It was in the countryside, during summertime (more than 12 hours of sunshine a day), where these schedules made the most sense, so the coolest hours of the day could be harnessed. José Manuel Lafuente, 73, worked the land with his family at age 12, in the province of Granada, to the south, where he still lives. “You used to go to the farm at 5 a.m. and at 11 a.m. you went home. You ate a little gazpacho and then, when you woke up from the siesta at 3 p.m., you ate the puchero, and at 4.30 p.m. you went back to the farm and you were there until it was practically nighttime,” he recounts.
Double shifts continued mainly until the 1960s and pluriempleo went on longer. The schedules, however, outlived the end of the dictatorship in 1976 and the improvement of the economy, even if applied to just one job.
The relevance of changing schedules in Spain is again in sight. The government of president Pedro Sánchez will instruct a committee of experts to study these issues, because a European Union resolution from last August orders their 28 state members to stop changing the time twice a year, at the end of 2019. Nearly 4 million people (less than 1 percent of the EU population) said, as a majority in a survey, that they preferred the clocks not to move one hour forward in March (summer time) or one hour backwards in October (winter standard time). The member states will nonetheless have the power to decide to keep one or the other. In the case of Spain, that would be two hours or one ahead the Greenwich meridian (GMT+2 or GMT+1).
Changing the time in summer (daylight saving time, DST) formally started in the 1970s, in Europe and in the U.S.: an oil crisis called for energy savings. The E.U. now acknowledges that such savings have been marginal.
In the United States, the time moves one hour forward in March and one backwards in November. U.S. residents have some snags adjusting to this. Spaniards face an additional struggle: the country is not in its corresponding time zone, precisely the Greenwich meridian, but instead shares that of Central Europe, although it is located farther east. In the middle of World War II, on March 16, 1940, dictator Franco put time forward one hour to align with Germany “and other European countries.”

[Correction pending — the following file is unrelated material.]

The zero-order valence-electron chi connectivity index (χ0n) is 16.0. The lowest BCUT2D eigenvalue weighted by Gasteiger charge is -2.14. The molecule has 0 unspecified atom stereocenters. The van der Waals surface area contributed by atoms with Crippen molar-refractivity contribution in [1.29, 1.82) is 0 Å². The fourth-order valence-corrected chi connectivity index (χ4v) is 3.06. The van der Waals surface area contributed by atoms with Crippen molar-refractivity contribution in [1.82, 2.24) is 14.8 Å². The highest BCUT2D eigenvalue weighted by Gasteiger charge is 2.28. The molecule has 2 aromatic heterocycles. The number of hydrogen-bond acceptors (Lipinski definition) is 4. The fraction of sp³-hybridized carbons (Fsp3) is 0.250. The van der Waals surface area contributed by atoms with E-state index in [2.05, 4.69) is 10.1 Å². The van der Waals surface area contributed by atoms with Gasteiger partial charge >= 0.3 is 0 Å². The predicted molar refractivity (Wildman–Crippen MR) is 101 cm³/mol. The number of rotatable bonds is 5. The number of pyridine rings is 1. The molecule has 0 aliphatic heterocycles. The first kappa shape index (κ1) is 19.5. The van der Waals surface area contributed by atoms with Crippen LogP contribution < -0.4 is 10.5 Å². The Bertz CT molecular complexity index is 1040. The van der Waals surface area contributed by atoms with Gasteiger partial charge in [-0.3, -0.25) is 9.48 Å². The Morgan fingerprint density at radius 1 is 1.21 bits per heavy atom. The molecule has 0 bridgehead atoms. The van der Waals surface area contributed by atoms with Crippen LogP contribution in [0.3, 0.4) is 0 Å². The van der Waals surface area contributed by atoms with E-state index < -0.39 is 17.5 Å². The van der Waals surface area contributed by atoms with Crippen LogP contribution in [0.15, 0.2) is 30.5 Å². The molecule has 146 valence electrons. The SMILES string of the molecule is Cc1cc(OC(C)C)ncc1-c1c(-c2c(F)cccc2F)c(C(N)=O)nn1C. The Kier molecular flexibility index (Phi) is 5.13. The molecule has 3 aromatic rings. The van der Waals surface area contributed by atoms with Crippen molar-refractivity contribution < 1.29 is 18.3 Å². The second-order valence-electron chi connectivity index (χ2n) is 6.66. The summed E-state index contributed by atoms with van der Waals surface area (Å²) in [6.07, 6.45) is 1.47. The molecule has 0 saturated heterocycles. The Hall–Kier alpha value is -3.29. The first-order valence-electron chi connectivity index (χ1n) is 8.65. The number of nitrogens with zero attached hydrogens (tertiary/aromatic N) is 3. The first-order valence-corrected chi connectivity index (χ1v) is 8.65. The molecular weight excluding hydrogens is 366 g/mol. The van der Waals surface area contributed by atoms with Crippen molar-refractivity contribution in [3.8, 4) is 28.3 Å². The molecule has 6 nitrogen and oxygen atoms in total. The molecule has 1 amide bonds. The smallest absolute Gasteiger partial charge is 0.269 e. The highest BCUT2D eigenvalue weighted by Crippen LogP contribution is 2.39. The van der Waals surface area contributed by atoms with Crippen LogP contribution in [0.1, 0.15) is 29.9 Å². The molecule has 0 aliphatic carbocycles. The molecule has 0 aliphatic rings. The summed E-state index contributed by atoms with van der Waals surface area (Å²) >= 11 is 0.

Expert Nuria Chinchilla, who advocates for more sensible schedules and an enhanced work-life balance, believes Spain should return to Greenwich right away. “The cause of the cause is that we have a circadian rhythm (the internal clocks that align with the cycles of the day). We go with the sun. Now we have lunch at 2 mainly because in summer it is 12 p.m. and in winter it is 1:00 p.m. If we want to change the habit of lunches and dinners, going with our solar schedule will be much easier,” she says.
Other experts like José Luis Casero, president of the Association for the Rationalisation of Spanish Schedules, and Fabián Mohedano, one of the main promoters of the schedules reform in a project already underway in the autonomous community of Catalonia, think that changes should be progressive.
They all agree that the most convenient time for Spain to keep is winter standard (GMT +1). Thus, there would be a fair balance between sunshine and darkness hours, according to Ángeles Rol, a researcher at the Laboratory of Chronobiology of the University of Murcia. Adults and children would wake up with the natural light; they would be more productive. Only one hour of sunshine would be lost in the afternoons of spring and summer. If the Spanish schedules remained “summerized” — Casero uses the term to refer to the illusion of enjoying more light in the evening with a relaxed summery mood —, in certain parts of the country the sun would rise after 9 a.m.: many people would never see the sunlight on working days, Mohedano warns.
The experts are certain that it makes no sense to realign the natural rhythms with those of the sun if the use of time doesn’t improve.
Casero expects to be part of the committee of experts in order to advocate for what he’s been encouraging for years: the administration must guarantee legal frameworks for a new socioeconomic model in which productive hours are more rational, efficient and compatible with personal and family life. This would start with intensified working hours, so employees eat earlier at 1 o’clock, in a shorter time, and leave at 5 or 6 o’clock.
“If many people, millions of people, are out at that time, they will be able to do whatever they want, to enjoy with family, play sports at a prudent time, go to bed earlier. And they will shop earlier too,” said Casero. Therefore, he alleges, the rest of the productive sector would respond and end up adapting.
There is a plan ongoing in Catalonia, the region of which Barcelona is the capital. 15 experts have been drafting it since 2014. The local government reacted with a pact that could increasingly lead to a new model by 2025, with more compact working timetables and teleworking, which means measuring productivity by results rather than by hours worked. One hundred and ten organizations, such as trade unions, employers’, education, commerce, leisure, transport and sports, support the pact: they would change their schedules as well, says Mohedano, who is confident that this would be replicated in the rest of Spain, if the central government translates it into policy and legislation.